“Corn, Limestone, and Books: Why Hoosier Writers Sell Best” by Indianapolis Author Dan Wakefield

Isn’t it funny how our own history can prove to be so elusive? Questions regarding historical Hoosiers who were heavy with influence in life, and questions surrounding Indiana’s literary days of yore would likely stump most of us. These questions would leave us pondering our great state’s history. They would leave us standing there with no memory of those bygone Hoosiers. The memories of those men and women of our past, whose lives and stories have proved integral to creating our present, would grow more and more dim. That is, if not for the storyteller. Enter Dan Wakefield.


In his own right, Mr. Wakefield has established himself well in the Hoosier State’s heritage as a famous author and storyteller. An Indianapolis native, Mr. Wakefield spent his formative years on the Northside in the Broad Ripple Village area, and later attended Shortridge High School just ten years after fellow Indianapolis author, and friend Kurt Vonnegut (the man who would later help him publish his first book). At Shortridge, Mr. Wakefield began his writing career as a columnist for the school’s newspaper, The Daily Echo, and later became a sports correspondent for The Indianapolis Star.


In 1952, Mr. Wakefield pulled up his Indiana roots and replanted out east in New York City as an English student at Columbia College. Three years later, with his Columbia English degree in tow, Mr. Wakefield began his career as a freelance journalist in New York. Determined not to get lost in the sea of journalistic competition, Mr. Wakefield broke through the clutter and found himself writing for Harpers, The Atlantic,and The New York Times Magazine. In less than ten years after graduating from Columbia, he had already published two notable books, and at the age of 34 was acknowledged by New York Times book critic Eliot Fremont-Smith to be “one of the country’s most perceptive and sensitive independent commentator-reporters.”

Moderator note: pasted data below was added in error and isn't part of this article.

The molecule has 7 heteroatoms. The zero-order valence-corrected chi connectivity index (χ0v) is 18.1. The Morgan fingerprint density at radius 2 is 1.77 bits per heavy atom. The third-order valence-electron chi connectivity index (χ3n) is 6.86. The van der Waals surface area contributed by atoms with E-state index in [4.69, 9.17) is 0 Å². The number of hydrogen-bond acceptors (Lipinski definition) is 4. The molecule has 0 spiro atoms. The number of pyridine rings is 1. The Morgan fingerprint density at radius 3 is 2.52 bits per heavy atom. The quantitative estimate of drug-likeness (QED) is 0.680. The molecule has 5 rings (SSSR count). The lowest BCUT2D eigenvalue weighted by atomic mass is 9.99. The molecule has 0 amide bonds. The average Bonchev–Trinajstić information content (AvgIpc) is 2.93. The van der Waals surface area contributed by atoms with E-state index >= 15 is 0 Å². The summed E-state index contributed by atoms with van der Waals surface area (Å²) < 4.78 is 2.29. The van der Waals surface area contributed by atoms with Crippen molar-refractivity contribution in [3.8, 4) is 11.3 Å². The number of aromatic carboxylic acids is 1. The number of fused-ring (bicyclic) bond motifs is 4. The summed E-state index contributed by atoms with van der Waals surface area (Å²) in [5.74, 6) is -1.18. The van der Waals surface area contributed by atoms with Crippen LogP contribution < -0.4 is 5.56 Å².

In times since, Mr. Wakefield has become more known for his works of fiction. In particular his novel Going All the Way, which includes a forward by Kurt Vonnegut, has gained critical acclaim, and has also been adapted into a feature film (by Mr. Wakefield, of course) staring Jeremy Davies, Ben Affleck, and Rachel Weisz.


While it may be clear that Mr. Wakefield has found his place in Indiana’s literary hall of fame, the stories and the history that brought this hall of fame to be may be becoming foggier and foggier with each passing year. This brings us back to the storyteller who dearly serves as the keeper of our memories. He recounts before our eyes and ears from where we have come. He demonstrates our traditions, and tells our stories all the while showing us how both shape our present.


On Friday, December 5 Dan Wakefield will join us for the Harrison Center’s First Friday artist reception. He will bring with him the stories of Hoosier authors from our past to our present in four 15-minute talks. Beginning with Lew Wallace and his masterpiece Ben Hur and going all the way through to John Green’s The Fault in Our Stars, Mr. Wakefield will show us “why Hoosier writers sell best.”

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